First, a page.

3. You leave the pie in the oven and forget all about it while you leave the house to go shopping coming home to a burnt down husk that used to be your primary residence (I think big with my possible mistakes). How to avoid this? Verify before pie making that you don’t have Alzheimer’s or some other form of what I deem “Juvenile Dementia”.
  4. You burn your hands removing the pie from the oven (Use oven mitts you dope!!! I know you want pie, but take those extra two seconds to protect your delicate, delicate flesh. Also, if you do burn yourself, be prepared to soak them in cold water immediately).
  5. You’re baking the pie for a specific purpose (someone’s birthday, a party, bookclub, BBQ etc) which then gets cancelled. How to resolve this if it happens? Ummm…eat all the pie yourself before it goes bad 😉

So it sounds like I’ve got it all covered right? Commence baking! (Amber bakes said pie, slightly burns the crust when she gets distracted by a squirrel climbing a tree just outside her window, the filling doesn’t set, she burns her hands through the oven mitts and just as she finally places it on the kitchen table to cool in front of the window, gets a message that [insert event here] has been cancelled). Just then, a huge Santa Ana wind (I know right? What are the odds? Zero, but this is, as I said, fictional, so poetic license and all that) blows through the open window, upending the pie all over the floor. Instantly, both her cats bum-rush into the kitchen and commence rolling around in the not-set pie filling and crust before running up to her bed and using her bedding to clean the pie from their fur.”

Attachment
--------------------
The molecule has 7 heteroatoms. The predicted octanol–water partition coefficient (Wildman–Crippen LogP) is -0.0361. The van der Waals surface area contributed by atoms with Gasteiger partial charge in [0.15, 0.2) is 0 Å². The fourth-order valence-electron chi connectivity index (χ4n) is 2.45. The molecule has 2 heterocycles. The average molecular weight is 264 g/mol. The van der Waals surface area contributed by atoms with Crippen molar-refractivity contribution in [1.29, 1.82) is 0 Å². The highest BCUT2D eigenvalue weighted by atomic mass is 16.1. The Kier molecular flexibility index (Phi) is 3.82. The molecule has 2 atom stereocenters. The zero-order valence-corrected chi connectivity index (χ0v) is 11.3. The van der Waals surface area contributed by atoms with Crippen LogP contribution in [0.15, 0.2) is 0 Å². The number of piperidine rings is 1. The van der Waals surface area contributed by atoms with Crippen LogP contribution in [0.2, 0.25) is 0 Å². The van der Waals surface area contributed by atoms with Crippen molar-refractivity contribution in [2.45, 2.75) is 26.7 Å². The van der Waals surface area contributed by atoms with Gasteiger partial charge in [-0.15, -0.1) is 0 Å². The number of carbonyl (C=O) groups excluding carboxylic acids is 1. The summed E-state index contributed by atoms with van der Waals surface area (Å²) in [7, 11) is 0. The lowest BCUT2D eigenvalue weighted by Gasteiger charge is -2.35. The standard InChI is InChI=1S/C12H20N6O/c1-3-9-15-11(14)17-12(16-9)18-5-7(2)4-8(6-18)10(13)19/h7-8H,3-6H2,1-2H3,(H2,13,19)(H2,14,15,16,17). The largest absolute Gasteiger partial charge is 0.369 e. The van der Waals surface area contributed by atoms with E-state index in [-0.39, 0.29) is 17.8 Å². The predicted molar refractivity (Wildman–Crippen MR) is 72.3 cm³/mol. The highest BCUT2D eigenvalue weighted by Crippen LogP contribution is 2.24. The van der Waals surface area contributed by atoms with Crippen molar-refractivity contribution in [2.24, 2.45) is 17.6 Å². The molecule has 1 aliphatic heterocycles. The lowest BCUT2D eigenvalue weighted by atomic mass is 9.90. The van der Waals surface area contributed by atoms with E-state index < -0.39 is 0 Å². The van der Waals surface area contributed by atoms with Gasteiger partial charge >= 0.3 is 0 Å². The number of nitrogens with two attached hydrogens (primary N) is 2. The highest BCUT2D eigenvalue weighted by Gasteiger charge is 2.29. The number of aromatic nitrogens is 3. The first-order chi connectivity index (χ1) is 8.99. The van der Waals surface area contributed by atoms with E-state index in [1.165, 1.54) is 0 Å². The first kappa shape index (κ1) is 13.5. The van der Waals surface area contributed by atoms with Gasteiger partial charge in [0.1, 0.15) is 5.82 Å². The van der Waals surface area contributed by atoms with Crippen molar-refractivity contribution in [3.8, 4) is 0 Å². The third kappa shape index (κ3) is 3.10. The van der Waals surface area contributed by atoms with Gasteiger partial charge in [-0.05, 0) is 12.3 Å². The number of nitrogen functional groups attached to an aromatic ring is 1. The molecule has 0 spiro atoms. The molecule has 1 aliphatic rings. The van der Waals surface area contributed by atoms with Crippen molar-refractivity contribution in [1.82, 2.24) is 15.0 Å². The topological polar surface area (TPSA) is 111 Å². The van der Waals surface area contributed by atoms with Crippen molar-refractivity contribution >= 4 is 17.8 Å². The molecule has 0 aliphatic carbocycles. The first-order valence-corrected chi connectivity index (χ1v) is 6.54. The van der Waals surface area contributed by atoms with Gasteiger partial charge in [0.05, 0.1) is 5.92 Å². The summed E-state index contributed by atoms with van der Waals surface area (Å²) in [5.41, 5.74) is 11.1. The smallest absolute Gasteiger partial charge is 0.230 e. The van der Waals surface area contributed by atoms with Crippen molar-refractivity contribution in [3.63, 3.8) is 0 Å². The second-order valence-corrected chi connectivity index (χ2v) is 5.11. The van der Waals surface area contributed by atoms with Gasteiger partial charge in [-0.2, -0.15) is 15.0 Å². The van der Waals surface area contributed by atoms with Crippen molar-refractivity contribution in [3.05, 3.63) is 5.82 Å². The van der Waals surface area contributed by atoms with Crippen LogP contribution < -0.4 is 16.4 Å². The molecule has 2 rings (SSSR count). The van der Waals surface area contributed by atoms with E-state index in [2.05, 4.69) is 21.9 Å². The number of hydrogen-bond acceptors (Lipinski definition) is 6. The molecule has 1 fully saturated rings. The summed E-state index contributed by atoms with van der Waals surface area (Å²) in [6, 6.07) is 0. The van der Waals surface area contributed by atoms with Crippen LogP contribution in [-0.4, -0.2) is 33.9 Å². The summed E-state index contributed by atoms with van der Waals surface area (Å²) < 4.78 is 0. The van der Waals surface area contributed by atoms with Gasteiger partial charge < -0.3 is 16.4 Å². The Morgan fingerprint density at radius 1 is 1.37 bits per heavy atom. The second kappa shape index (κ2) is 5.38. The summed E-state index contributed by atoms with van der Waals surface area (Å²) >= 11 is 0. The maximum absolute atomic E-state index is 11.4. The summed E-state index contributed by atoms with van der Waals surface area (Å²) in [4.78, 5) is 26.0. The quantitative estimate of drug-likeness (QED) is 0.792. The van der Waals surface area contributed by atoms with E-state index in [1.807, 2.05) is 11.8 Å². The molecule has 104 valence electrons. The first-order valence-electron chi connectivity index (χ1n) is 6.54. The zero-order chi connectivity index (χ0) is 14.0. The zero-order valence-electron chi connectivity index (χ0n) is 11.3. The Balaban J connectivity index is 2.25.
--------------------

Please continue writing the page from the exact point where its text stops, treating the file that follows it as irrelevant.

You see what I’m saying? How can a person possibly plan for such an insane scenario? Such is my life dear readers, so consider the very existence of any successful recipes on this blog a minor (or major) miracle 😉 .


Chocolate Peanut Butter Protein Bars

Yield: 25 pieces


  • 1/2 cup peanut butter
  • 1 cup almond milk
  • 1 teaspoon vanilla extract
  • 4 figs, chopped (soak overnight in water if possible)
  • 4 dates, chopped
  • 1 cup chocolate protein powder of your choice
  • 1/3 cup rolled oats
  • 1/3 cup oat flour
  • 1/4 cup cocoa powder
  • pinch of salt
  • 1 teaspoons ginger
  • 1 teaspoon cinnamon
  • 2 tablespoons chopped peanuts
  • 1/4 cup cup chocolate chips, divided
  • 1-2 teaspoons coconut oil
  • 2 teaspoons maple syrup


  1. Lightly grease an 8×8 glass dish.
  2. In a food processor, combine the peanut butter, almond milk, vanilla, figs and dates and blend until smooth.
  3. In a separate bowl, combine the protein powder, rolled oats, oat flour, cocoa powder, salt, ginger, cinnamon, peanuts and 2 tablespoons of chocolate chips.
  4. Mix the wet peanut butter-fig-date mixture into the dry ingredients (you might have to get in there a bit with your hands to fully combine).
  5. Press into glass dish and place in the fridge
  6. If desired, melt 2 tablespoons of chocolate chips with maple syrup and coconut oil in the microwave and drizzle or spread on top.


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About Amber

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Hi, I'm Amber Trudeau.  I bake.... a lot.

I'm also vegan, and found that whenever I went out to a restaurant my dessert choices were limited to sorbet, sorbet, and sorbet.  So I started making my own desserts. I wanted them to taste good though - so my ultimatum was to make delicious desserts that also happen to be dairy-free and egg-free. Every week or so, I challenge myself to try something new.  To recreate some kind of traditional dessert that tastes amazing without using animal products.